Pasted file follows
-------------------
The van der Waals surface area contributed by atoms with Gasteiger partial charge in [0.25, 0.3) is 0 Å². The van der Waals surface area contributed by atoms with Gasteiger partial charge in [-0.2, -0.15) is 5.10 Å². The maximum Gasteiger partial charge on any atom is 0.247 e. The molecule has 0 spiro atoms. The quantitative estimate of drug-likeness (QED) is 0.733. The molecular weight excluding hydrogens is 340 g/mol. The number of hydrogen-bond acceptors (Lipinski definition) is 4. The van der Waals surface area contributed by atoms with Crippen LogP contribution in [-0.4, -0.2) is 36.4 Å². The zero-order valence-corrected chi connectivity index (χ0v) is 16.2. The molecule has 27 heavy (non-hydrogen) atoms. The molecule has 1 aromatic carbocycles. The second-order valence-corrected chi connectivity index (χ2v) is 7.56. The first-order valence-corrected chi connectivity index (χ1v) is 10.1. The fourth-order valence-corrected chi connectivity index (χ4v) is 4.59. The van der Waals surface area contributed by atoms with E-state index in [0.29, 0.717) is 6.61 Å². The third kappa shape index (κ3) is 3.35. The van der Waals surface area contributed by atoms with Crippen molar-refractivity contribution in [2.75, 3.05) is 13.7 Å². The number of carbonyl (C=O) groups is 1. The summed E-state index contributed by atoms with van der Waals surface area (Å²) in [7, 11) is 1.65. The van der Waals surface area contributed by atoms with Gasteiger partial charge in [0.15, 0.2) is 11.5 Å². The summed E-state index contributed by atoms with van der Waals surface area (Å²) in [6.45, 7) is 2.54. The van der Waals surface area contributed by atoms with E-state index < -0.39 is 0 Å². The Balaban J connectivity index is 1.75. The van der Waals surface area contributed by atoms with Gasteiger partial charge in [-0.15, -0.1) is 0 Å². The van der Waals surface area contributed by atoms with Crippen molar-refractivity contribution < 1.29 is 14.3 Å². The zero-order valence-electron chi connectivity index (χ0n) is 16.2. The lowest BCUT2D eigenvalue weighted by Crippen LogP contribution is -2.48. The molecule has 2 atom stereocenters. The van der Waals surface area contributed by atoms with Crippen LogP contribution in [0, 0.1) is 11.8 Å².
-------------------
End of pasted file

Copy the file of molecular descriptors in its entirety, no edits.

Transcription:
The van der Waals surface area contributed by atoms with Gasteiger partial charge in [0.25, 0.3) is 0 Å². The van der Waals surface area contributed by atoms with Gasteiger partial charge in [-0.2, -0.15) is 5.10 Å². The maximum Gasteiger partial charge on any atom is 0.247 e. The molecule has 0 spiro atoms. The quantitative estimate of drug-likeness (QED) is 0.733. The molecular weight excluding hydrogens is 340 g/mol. The number of hydrogen-bond acceptors (Lipinski definition) is 4. The van der Waals surface area contributed by atoms with Crippen LogP contribution in [-0.4, -0.2) is 36.4 Å². The zero-order valence-corrected chi connectivity index (χ0v) is 16.2. The molecule has 27 heavy (non-hydrogen) atoms. The molecule has 1 aromatic carbocycles. The second-order valence-corrected chi connectivity index (χ2v) is 7.56. The first-order valence-corrected chi connectivity index (χ1v) is 10.1. The fourth-order valence-corrected chi connectivity index (χ4v) is 4.59. The van der Waals surface area contributed by atoms with E-state index in [0.29, 0.717) is 6.61 Å². The third kappa shape index (κ3) is 3.35. The van der Waals surface area contributed by atoms with Crippen molar-refractivity contribution in [2.75, 3.05) is 13.7 Å². The number of carbonyl (C=O) groups is 1. The summed E-state index contributed by atoms with van der Waals surface area (Å²) in [7, 11) is 1.65. The van der Waals surface area contributed by atoms with Gasteiger partial charge in [0.15, 0.2) is 11.5 Å². The summed E-state index contributed by atoms with van der Waals surface area (Å²) in [6.45, 7) is 2.54. The van der Waals surface area contributed by atoms with E-state index < -0.39 is 0 Å². The Balaban J connectivity index is 1.75. The van der Waals surface area contributed by atoms with Gasteiger partial charge in [-0.15, -0.1) is 0 Å². The van der Waals surface area contributed by atoms with Crippen molar-refractivity contribution < 1.29 is 14.3 Å². The zero-order valence-electron chi connectivity index (χ0n) is 16.2. The lowest BCUT2D eigenvalue weighted by Crippen LogP contribution is -2.48. The molecule has 2 atom stereocenters. The van der Waals surface area contributed by atoms with Crippen LogP contribution in [0, 0.1) is 11.8 Å².